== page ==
There's no debating it: Harlequin filefish are amazing fish. And there's just something magical about following an inseparable mated pair cruise the Maldives together. I could do a whole lot worse than become a harlequin filefish in my next life.
Thinking outside the box inside the box: This perfectly describes the outstanding, unique craft of Robert and Stephen Dekker. The family business landscapes jaw-dropping miniaturized indoor water gardens.
We are long overdue for a shrimp tank post. An aquascape full of Caridina shrimps is arguably just as engaging as any aquatic exhibit you can set up. This nano aquarium displayed at the 2015 Art of the Planted Tank (held last week in Hanover, Germany) is a bustling metropolis of lil' busy-bees.
This aquarium proves that the phrase "My tank it too small" is not a valid excuse for a boring aquascape. It's all about scale and balance. I could spend hours watching these little dudes tending their gardens.
Bacteria are the yeomen of the reef; it is these microscopic background workers that keep the whole coral reef 'machine' churning. For the first time, scientists have identified bacteria growing on sponges are responsible not just for nitrogen reduction but also for pulling phosphorus out of the water.
We're sure this concern has crossed your mind: When no one is home, how do I know if there's a livestock-threatening power outage or water spill? The HomeSitter is a simple and affordable solution to this age-old worry.
Ich, flukes, and velvet parasites are terrible enough, but they're no where near as grotesques as what this poor dwarf goby is suffering from: a gnarly parasitic copepod literally sucking the life out of its host . And you thought you were having a bad day
Here is another gorgeous 1920x1080 reef wallpaper by photographer Mitchell Brown. A blue damsel and longnose hawkfish pose for the camera (and of course the damsel tries to steal the spotlight).
Most animals use touch, smell, hearing, taste and sight to identify and attract a mate (that goes for humans too). But some species [like Ghost knifefish] have additional and unusual weapons in their sexual armoury – the ability to sense vibrations and electric signals which indicate that a similar creature is in the vicinity.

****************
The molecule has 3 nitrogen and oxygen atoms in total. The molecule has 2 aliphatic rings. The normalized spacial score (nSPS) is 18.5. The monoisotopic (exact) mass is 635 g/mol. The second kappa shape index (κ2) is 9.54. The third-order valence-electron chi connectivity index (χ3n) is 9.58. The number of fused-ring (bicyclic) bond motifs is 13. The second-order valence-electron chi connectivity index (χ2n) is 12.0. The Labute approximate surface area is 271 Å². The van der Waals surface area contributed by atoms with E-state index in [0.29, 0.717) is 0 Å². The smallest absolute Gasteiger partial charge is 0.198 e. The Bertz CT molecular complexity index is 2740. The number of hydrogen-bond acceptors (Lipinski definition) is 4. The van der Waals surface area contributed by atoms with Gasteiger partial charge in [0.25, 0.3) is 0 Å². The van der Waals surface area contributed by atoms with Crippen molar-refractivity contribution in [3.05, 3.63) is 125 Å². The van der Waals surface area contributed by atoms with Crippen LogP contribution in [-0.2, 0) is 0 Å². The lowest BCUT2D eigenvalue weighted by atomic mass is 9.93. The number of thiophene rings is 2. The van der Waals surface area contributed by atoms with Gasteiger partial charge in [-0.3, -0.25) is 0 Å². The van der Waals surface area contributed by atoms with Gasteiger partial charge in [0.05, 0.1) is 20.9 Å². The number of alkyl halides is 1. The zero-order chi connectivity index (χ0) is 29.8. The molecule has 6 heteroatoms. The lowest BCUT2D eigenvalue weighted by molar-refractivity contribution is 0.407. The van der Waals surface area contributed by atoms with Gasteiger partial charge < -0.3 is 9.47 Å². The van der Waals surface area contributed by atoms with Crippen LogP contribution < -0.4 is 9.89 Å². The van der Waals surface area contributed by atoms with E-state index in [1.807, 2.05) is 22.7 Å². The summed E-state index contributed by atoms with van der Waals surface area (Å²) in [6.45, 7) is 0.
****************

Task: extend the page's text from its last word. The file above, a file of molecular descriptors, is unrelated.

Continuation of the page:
Bettafish are often lumped together as generic bettas at your LFS. But there are many different varieties of bettas. Here are excellent references that helps ID the type of betta you own (or may be interested in). Know your betta!
There are many reports of seemingly healthy yellow tangs (Zebrasoma flavescens) doing back flips and even swimming upside. As far as we know, there is no explanation for this strange and awesome behavior.
Here is a video of a yellow tang doing what appears to be voluntary back flips. The specimen appears fat, disease-free, and not under any distress. The owner report his tang performs its circus act randomly and irregularly (says the owner: "He just gets in his silly moods sometimes and does this.")
There are many more anecdotal accounts of yellow tangs performing similar "tricks"; just do a search for "tang flips" in any saltwater aquarium forum. A year ago, Reefbuilders reported about a yellow tang that seems to enjoy swimming upside down (video below).
What is it about this species that makes them perform these strange acrobatic feats? Is this just yellow tangs having fun? Showing off? Fighting their reflections? Buoyancy problems? There are not enough reports (both in captivity and in the wild) to say these acts are natural behaviors for yellow tangs. Yet, there are too many reports to think these acts are isolated phenomenons.
We have a head scratcher. Christina Jayne of Union City (CA) LFS Baja Reef photographed this anthias or perchlet acquired at a wholesaler. But what species is it? Is it a hybrid? A juvenile of a large fish? A deformity? Unfortunately, the wholesaler did not have any information about this specimen.
We will be publishing Bradley Syphus' Featured Aquarium article this Wednesday. To whet your appetite, here is a new macro wallpaper featuring his luscious A.lokani.
Off Okinawa, divers discovered what is possibly the largest single coral colony ever documented in Japanese waters. The herculean coral, a Pavona clavus, measures an astounding 24 meters (78 feet) in length, 17 meters (55 feet) in width, and ten meters (33 feet) in height.
As if discovering three new species of loricariid catfish wasn't awesome enough, the researchers named one of the new species after the Star Wars character, Greedo. Yup, that green alien bounty hunter Han Solo blasts at the Cantina.
Captive farmed Pocillopora damicornis used in zooxanthellae/coral symbiosis research. © Déodat Manchon
Powering coral reefs: Scientists have revealed how coral-dwelling microalgae harvest nutrients from the surrounding seawater and shuttle them out to their coral hosts, sustaining a fragile ecosystem that is under threat.